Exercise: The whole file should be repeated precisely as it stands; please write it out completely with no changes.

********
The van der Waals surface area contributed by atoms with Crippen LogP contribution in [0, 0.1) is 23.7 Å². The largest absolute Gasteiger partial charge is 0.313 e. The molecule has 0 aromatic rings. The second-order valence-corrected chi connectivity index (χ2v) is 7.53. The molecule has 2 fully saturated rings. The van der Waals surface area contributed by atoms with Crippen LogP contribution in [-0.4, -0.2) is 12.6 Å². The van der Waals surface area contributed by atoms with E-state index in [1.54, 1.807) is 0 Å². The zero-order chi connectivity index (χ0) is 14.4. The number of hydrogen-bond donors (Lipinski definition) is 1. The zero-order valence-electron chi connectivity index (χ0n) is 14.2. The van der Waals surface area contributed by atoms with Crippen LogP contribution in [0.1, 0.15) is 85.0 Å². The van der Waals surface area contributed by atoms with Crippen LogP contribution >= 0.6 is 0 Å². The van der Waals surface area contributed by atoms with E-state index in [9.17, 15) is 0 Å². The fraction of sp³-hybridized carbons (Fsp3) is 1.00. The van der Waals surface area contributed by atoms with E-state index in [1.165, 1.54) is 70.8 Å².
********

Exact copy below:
The van der Waals surface area contributed by atoms with Crippen LogP contribution in [0, 0.1) is 23.7 Å². The largest absolute Gasteiger partial charge is 0.313 e. The molecule has 0 aromatic rings. The second-order valence-corrected chi connectivity index (χ2v) is 7.53. The molecule has 2 fully saturated rings. The van der Waals surface area contributed by atoms with Crippen LogP contribution in [-0.4, -0.2) is 12.6 Å². The van der Waals surface area contributed by atoms with E-state index in [1.54, 1.807) is 0 Å². The zero-order chi connectivity index (χ0) is 14.4. The number of hydrogen-bond donors (Lipinski definition) is 1. The zero-order valence-electron chi connectivity index (χ0n) is 14.2. The van der Waals surface area contributed by atoms with Crippen LogP contribution in [0.1, 0.15) is 85.0 Å². The van der Waals surface area contributed by atoms with Crippen LogP contribution >= 0.6 is 0 Å². The van der Waals surface area contributed by atoms with E-state index in [9.17, 15) is 0 Å². The fraction of sp³-hybridized carbons (Fsp3) is 1.00. The van der Waals surface area contributed by atoms with E-state index in [1.165, 1.54) is 70.8 Å².